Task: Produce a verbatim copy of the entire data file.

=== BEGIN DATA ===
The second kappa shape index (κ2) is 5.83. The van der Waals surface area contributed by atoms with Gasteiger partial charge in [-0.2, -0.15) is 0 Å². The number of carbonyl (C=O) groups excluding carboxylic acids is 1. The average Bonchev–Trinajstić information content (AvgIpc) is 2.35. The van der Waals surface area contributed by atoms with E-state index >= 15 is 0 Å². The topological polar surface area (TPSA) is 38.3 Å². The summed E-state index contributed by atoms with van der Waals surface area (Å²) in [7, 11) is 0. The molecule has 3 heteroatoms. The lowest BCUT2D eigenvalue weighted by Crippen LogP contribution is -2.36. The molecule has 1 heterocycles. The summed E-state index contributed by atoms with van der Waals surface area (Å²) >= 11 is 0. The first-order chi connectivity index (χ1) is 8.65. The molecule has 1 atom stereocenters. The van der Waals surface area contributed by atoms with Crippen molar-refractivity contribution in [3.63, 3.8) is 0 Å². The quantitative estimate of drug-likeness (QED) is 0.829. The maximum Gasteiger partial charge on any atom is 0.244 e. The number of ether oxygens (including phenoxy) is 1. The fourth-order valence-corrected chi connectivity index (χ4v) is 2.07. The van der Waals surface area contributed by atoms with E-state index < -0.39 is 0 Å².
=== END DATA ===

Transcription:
The second kappa shape index (κ2) is 5.83. The van der Waals surface area contributed by atoms with Gasteiger partial charge in [-0.2, -0.15) is 0 Å². The number of carbonyl (C=O) groups excluding carboxylic acids is 1. The average Bonchev–Trinajstić information content (AvgIpc) is 2.35. The van der Waals surface area contributed by atoms with E-state index >= 15 is 0 Å². The topological polar surface area (TPSA) is 38.3 Å². The summed E-state index contributed by atoms with van der Waals surface area (Å²) in [7, 11) is 0. The molecule has 3 heteroatoms. The lowest BCUT2D eigenvalue weighted by Crippen LogP contribution is -2.36. The molecule has 1 heterocycles. The summed E-state index contributed by atoms with van der Waals surface area (Å²) >= 11 is 0. The first-order chi connectivity index (χ1) is 8.65. The molecule has 1 atom stereocenters. The van der Waals surface area contributed by atoms with Crippen molar-refractivity contribution in [3.63, 3.8) is 0 Å². The quantitative estimate of drug-likeness (QED) is 0.829. The maximum Gasteiger partial charge on any atom is 0.244 e. The number of ether oxygens (including phenoxy) is 1. The fourth-order valence-corrected chi connectivity index (χ4v) is 2.07. The van der Waals surface area contributed by atoms with E-state index < -0.39 is 0 Å².